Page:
Search Images Maps Play YouTube News Gmail Drive More »
Sign in
Screen reader users: click this link for accessible mode. Accessible mode has the same essential features but works better with your reader.

Patents

  1. Advanced Patent Search
Publication numberUS3609503 A
Publication typeGrant
Publication date28 Sep 1971
Filing date20 Oct 1969
Priority date20 Oct 1969
Also published asCA918745A1, DE2051527A1, DE2051527B2, DE2051527C3
Publication numberUS 3609503 A, US 3609503A, US-A-3609503, US3609503 A, US3609503A
InventorsWilford B Burkett, Robert V Jackson
Original AssigneeMcculloch Corp
Export CitationBiBTeX, EndNote, RefMan
External Links: USPTO, USPTO Assignment, Espacenet
Termination of rapid charging of batteries
US 3609503 A
Images(4)
Previous page
Next page
Description  (OCR text may contain errors)

United States Patent [72] Inventors Will'ordB.Burkett Continuation-impart of application Ser. No. n-,3 tl flil lllia ent 1891.. 1 9

[54] TERMINATION OF RAPID CHARGING OF 3,293,445 12/1966 Levy 320/14 3,327,198 6/1967 Rauch 320/D1G. 1

3,454,860 8/1969 Burkett et al 320/DIG. 2

3,487,284 12/1969 Cady 320/DIG. 2

3,517,294 6/1970 Ruben 320/43 X FOREIGN PATENTS 809,148 11/1937 Spain 320/4 OTHER REFERENCES The Effect of Applying Counter E.M.F. to a Leelanche Cell, Kobe et al., pps. 587- 602, Trans. Electrochemical June, 1938 Dry Cells Can Be Reactuated, Hallows, pp. 498 Dec., 1965, Radio-Electronics Primary Examiner-J. D. Miller Assistant Examiner.lohn M. Gunther BATTERIES Attorney-Christie, Parker & Hale 31 Claims, 9 Drawing Figs.

[52] US. Cl 320/5, ABSTRACT; A b tter is harged rapidly by alternately ap- 320/14 320/22, 3 2O/4O plying a charging current to the battery and selectively [51] Int. Cl H02 7/10 discharging the battery During this rapid charging Operation [50] Fleld of Search 320/DIG. 2, the magnitude of charge on [hc battery is dgtermined by moni- 4, 51 14, 40, 35136 toring terminal characteristics of the battery. When the monitored terminal characteristic of the battery reaches a predeter- [56] References cued mined value, the rapid charging operation is either manually UNITED STATES PATENTS or automatically terminated. Such terminal characteristics as 2,503,179 4/1950 Tichenor 320/14 average discharge current, energy release during a discharge 2,619,624 1 H1952 Briggs, Jr 320/14 interval, terminal voltage of the battery an increment of time 2,637,836 5/1953 Kendall et al 320/24 after the start of the discharge interval, and the frequency of 2,752,550 6/1956 Beer H 320/4 7 H the discharge intervalare monitored.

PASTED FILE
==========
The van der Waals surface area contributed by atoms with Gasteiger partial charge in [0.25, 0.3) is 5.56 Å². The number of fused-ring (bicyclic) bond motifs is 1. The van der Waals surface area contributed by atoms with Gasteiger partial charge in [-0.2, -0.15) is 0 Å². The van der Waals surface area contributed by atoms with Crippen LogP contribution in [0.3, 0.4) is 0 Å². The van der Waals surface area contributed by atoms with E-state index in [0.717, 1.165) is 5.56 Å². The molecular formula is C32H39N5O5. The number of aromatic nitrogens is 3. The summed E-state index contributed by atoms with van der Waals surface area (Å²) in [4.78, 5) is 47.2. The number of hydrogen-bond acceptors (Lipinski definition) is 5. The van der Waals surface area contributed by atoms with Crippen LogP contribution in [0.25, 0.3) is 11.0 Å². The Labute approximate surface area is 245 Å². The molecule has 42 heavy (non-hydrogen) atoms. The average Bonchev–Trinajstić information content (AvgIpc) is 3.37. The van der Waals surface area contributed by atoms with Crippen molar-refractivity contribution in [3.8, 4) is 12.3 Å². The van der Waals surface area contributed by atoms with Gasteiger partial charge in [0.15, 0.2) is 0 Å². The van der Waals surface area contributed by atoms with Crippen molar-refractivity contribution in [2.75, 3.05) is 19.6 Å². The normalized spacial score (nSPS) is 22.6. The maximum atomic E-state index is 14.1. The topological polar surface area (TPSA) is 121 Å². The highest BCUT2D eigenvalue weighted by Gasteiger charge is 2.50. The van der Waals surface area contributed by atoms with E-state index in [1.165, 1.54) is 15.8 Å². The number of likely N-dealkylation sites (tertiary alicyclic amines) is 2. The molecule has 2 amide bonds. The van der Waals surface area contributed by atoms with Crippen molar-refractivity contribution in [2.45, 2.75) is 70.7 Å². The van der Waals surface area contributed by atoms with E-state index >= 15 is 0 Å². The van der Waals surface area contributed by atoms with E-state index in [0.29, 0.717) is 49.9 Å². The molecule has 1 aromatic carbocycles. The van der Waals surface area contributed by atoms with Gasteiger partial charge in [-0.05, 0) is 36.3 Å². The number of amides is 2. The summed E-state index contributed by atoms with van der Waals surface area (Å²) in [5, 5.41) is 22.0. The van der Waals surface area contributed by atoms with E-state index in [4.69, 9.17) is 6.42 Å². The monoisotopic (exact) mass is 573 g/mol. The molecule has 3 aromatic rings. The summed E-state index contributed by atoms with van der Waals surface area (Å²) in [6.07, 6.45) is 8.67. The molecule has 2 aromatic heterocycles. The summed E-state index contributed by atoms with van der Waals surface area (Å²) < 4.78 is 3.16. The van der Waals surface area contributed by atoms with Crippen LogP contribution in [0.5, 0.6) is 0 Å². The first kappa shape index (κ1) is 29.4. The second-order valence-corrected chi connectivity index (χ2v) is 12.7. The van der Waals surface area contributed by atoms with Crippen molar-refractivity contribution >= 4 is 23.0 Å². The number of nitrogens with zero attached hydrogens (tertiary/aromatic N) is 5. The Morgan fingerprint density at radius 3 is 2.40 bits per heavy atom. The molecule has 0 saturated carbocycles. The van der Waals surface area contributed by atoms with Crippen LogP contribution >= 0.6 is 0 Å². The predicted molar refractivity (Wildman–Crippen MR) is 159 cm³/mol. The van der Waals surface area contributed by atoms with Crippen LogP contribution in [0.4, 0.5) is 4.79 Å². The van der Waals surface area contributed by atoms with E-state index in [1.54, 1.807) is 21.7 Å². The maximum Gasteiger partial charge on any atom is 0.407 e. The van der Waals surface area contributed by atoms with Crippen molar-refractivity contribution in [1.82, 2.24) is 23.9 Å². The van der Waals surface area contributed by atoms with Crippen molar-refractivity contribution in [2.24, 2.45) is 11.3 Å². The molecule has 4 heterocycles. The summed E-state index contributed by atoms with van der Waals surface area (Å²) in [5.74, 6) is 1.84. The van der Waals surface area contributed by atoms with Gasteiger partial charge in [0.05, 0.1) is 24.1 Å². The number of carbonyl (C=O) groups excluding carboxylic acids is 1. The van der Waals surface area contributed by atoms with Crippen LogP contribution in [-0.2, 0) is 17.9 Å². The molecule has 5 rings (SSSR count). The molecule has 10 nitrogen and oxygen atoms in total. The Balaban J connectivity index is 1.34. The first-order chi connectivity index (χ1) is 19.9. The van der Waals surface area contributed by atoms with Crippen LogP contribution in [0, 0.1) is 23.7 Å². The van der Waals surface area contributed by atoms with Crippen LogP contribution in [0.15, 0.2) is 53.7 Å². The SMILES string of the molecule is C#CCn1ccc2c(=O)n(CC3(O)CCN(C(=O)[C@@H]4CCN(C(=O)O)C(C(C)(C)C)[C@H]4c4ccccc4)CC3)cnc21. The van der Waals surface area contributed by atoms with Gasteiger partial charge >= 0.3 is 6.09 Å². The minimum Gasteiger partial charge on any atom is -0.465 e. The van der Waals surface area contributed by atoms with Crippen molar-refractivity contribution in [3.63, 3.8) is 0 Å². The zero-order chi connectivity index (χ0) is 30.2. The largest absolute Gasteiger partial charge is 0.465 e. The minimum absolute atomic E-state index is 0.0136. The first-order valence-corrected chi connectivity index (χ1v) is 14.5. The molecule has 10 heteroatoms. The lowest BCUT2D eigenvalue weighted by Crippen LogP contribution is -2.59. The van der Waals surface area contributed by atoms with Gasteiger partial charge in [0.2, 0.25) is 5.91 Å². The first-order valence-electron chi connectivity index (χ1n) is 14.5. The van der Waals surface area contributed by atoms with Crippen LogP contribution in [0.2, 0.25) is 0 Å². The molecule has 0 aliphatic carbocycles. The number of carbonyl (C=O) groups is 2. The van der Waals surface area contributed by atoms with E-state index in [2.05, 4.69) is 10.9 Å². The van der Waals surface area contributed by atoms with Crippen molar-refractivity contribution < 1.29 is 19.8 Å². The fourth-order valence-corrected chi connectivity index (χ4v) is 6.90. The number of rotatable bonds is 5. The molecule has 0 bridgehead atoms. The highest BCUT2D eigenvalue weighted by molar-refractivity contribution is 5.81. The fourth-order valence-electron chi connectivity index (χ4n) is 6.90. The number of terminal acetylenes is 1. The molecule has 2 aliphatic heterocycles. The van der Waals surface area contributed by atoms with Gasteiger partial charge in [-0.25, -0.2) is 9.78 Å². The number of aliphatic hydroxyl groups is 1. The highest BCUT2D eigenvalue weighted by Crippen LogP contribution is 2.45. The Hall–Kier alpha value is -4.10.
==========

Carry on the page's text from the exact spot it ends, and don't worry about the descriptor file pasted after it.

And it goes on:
PATENTEU SEP2 8 an SHEET 2 BF 4 TERMINATION F RAPID CHARGING 0F BATTERIES CROSS-REFERENCES TO RELATED APPLICATIONS This application is a continuation-in-part of our application Ser. No. 612,995, filed Jan. 31, 1967, and now US. Pat. No. 3,5 l7,293, entitled Rapid Charging of Batteries and assigned to the assignee of the present application, and is related to the concurrently filed Oct. 20, I969 application, Ser. No. 867,838 which is also a continuation-in-part of our application Ser. No. 612,995 and is assigned to the assignee of the present application.

BACKGROUND OF THE INVENTION Field of the Invention This invention relates to the rapid charging of batteries and, more particularly, to a method for determining the time at which the rapid charging operation is to be terminated and to circuitry for automatically effecting the termination.

In the abovereferenced application, Ser. No. 612,995, a method and apparatus for the rapid charging of batteries is disclosed and claimed. The battery is progressively charged by applying a charging current during at least a portion of a charging interval and selectively discharging the battery during at least a portion of a discharging interval interspersed with the charging intervals. By discharging the battery to depolarize it, it is possible to apply a much larger current to the battery during charging even as the full charge condition is approached. As a result, the time required to fully charge a battery can be dramatically shortened. A battery parameter, such as temperature, pressure or voltage, is sensed during each charging interval and the battery is discharged to depolarize it when the sensed parameter reaches a selected value. This rapid charging technique is especially useful for charging sealed batteries because the gasses that evolve during charging are trapped within the cell. The rate of evolution of these gasses is in general proportional to the charging rate. Thus, in the absence of depolarization, the charging current is limited by the gas pressure and heat that the battery casing is capable of withstanding. Repeated depolarization of the battery between charging intervals appears to prevent the evolution of gasses.